Stone Age Musical Instruments - A Fun Guide for Kids
Updated: Jun 27
Let's face it, we humans love making noise. Whether it's talking, singing or belching, we can't get enough of loud sounds. Which probably goes some way to explaining why we adore music so much. We love to listen to music and we also love to create music.
But this isn't a new human behaviour from only the last few centuries. Oh no no my friend, we've been making music for thousands and thousands of years. Since the Stone Age in fact. Here's a selection of Stone Age Musical Instruments to prove it.
Archaeologists have found loads of bone flutes in caves dotted all over the world. Animal bones were hollowed out and holes drilled in the surface, this enabled Stone Age people to puff on the end and make a similar noise to your mate Suzie on her school recorder.
The above image is of one of the oldest bone flutes ever found. It was discovered at Hohle Fels Cave in Germany - the flute is a mind bending 35,000 years old! That's older than your grandad and your grandma's ages added together. Fact.
The amazing thing is that these flutes work. Modern musicians can play music using a bone flute. For example: A musician was able to play a contemporary folk song on a bird bone flute found in China. Does playing a bird bone flute sound like a bird tweeting? And does playing a cave bear flute sound like a bear whistling? Take a peek at this video to discover the answer.
Horns were another popular musical instrument in the Stone Age. This is probably because they were pretty easy to make. Take a cow horn. Then chop the end off. Then put it to your lips and blow till the cows come home.
Though probably best not wait till the cows actually come home, they might be cross that you've just chopped off their uncle's horns to use as a musical instrument.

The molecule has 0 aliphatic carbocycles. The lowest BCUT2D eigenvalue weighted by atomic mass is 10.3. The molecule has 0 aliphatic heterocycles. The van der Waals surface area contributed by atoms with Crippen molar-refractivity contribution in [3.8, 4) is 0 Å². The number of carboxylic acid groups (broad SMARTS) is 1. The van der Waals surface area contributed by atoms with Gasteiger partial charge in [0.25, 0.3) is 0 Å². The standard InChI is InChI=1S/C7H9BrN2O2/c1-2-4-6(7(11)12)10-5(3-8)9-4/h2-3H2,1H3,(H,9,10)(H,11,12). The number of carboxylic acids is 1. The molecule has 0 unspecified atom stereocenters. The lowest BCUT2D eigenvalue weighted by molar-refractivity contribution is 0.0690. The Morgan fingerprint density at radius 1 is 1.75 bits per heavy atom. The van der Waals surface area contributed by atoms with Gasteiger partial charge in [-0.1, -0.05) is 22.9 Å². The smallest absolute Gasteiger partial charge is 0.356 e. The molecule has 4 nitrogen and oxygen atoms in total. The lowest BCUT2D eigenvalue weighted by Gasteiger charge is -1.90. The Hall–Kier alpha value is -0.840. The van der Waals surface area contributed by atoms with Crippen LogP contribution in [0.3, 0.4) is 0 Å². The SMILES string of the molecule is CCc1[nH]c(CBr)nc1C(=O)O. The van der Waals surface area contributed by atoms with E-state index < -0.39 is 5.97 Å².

Musical Conch Shell
Brainy people - or archaeologists as they prefer to be called - have found an ancient conch shell that was used as a wind instrument in the Old Stone Age.
Well, actually, they didn't find it. In fact, the conch shell was uncovered way back in 1931. When they first found the shell, super dude brain dudes - or, again, as they prefer to be called, 'archaeologists' - thought it was a drinking cup. But that wasn't the case.
Using fancy techniques, those modern super smart smarties - aka, you guessed it, archaeologists - have discovered the shell had been customised. It had a mouthpiece added and had been decorated too.
A horn player was hired to have a go on this prehistoric conch shell and managed to blow out a near perfect series of musical notes: a C, a C sharp and a D.
Singing in the Cave
Stone Age people probably used to sing! Now, I know what you're thinking, how the heck do we know that? I mean, it's not like Stone Age people could record their dulcet tones and release tracks on Spotify now is it?
Well, a study has suggested that people painted cave paintings in parts of their caves where singing and humming sounded best. Scientists found that the most painted bits of caves were the areas with the best acoustics. Incredibly, humming into certain crevices of the cave enabled the scientists to mimic the animals depicted in the paintings.
Is it just me or are you imagining a very important looking group of scientists all growling like cave bears right now?
If you are a teacher then you'll definitely want Imagining History to bring their 'A Handy Guide to Survive the Stone Age' Interactive workshop to your school.
Our Award-Winning sessions combine role-play, storytelling, demonstrations and drama and performance to bring history to life for your students.
We'll even allow your students to have a go making music with a secret Stone Age musical instrument not featured on this list!